During the last decade, an intense debate has flourished around the concept of Network Neutrality (NN). Such notion has been interpreted as an Internet design principle, as a policy priority and as normative principle according to which electronic communication networks shall carry data flows in a neutral fashion regardless of their nature, their content or the identity of their sender or recipient.
The NN notion is grounded in the end-to-end principle whereby the Internet is a general-purpose network whose intelligence resides in the edges (RFC 1958). Accordingly, end-users shall be able to enjoy an open and neutral network which allows them to control the applications and to freely choose the devices they use; to enjoy maximum access to online content, application and services; and to easily circulate their innovations.
However, the majority of telecommunications operator frequently adopts traffic-management technique which may aim at blocking, filtering and throttling different data flows in order prioritise or impede the access to specific applications, services or content.
Certain traffic-management techniques may determine anti-competitive behaviours and the mere self-regulation may prove insufficient to maintain the open and neutral character of the Internet.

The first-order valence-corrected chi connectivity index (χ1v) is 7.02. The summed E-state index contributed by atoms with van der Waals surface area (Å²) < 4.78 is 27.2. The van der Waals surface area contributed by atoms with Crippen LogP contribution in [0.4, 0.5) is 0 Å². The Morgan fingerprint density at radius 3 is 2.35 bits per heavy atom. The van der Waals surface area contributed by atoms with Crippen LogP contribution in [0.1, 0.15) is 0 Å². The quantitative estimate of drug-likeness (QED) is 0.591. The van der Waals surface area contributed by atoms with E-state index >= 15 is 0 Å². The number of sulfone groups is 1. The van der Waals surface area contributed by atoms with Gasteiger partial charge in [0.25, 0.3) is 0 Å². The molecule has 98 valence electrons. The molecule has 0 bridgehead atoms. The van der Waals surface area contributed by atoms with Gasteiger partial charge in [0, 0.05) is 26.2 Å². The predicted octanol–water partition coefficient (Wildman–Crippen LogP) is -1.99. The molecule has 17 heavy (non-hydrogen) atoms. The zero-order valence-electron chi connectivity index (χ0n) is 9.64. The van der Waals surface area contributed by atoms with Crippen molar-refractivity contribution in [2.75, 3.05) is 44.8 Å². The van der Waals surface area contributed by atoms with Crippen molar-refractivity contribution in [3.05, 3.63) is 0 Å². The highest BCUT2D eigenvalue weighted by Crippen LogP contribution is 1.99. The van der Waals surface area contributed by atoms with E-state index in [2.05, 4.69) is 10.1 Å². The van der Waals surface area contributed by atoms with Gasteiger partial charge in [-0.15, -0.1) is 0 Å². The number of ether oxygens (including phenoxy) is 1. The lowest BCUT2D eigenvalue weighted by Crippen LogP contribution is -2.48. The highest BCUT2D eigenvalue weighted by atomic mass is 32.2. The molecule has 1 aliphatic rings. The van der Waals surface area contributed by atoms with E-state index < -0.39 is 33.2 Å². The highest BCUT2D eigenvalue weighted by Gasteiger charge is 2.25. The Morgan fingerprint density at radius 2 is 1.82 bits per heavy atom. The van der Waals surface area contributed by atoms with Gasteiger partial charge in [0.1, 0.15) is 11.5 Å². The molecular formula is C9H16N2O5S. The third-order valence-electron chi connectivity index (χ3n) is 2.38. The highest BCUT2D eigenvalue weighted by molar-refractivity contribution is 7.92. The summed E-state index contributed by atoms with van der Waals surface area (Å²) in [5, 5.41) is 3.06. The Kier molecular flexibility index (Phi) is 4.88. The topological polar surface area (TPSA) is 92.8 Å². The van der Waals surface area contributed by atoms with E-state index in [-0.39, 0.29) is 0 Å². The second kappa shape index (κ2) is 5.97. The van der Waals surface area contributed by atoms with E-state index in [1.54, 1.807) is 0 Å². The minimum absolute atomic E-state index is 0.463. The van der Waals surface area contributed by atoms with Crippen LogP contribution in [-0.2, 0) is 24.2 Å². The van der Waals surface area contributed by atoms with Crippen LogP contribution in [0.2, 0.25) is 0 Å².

Furthermore, it is right and proper to query to which extent traffic-management techniques may affect end-users right to freely impart and receive information and ideas through the Internet. Indeed, non-neutral traffic management may lead to the establishment of “walled gardens” limiting access to content, applications and services as well as internet users' access to knowledge.
As it has been highlighted by the European Data Protection Supervisor, if traffic management policies “became common practice and it was not possible (or highly expensive) for users to have access to an open Internet, this would jeopardise access to information and user's ability to send and receive the content they want using the applications or services of their choice” (EDPS 2011).
Such a scenario suggests the need to disclose traffic-management policies in a transparent and intelligible fashion in order to increase internet users’ choice and awareness.
Moreover, concerns have been growing around network operators’ utilisation of intrusive techniques, such as Deep Packet Inspection (DPI), in order to identify the content and applications which they intend to prioritise, throttle or block. Indeed, the exploitation of such intrusive techniques hold promise to provoke nefarious consequences on internet users’ privacy.
For these reasons, several governments have decided to enshrine network neutrality into specific legislation (e.g. Chile, the Netherlands and Slovenia) or policies (e.g. Norway and South Korea), or are currently scrutinising such an option.
After having elucidated the main features and current trends of the NN debate, the panellists will engage in an interactive discussion aimed at involving all the participants in the analysis of whether - or when - governmental intervention could or should be applied in order to promote network neutrality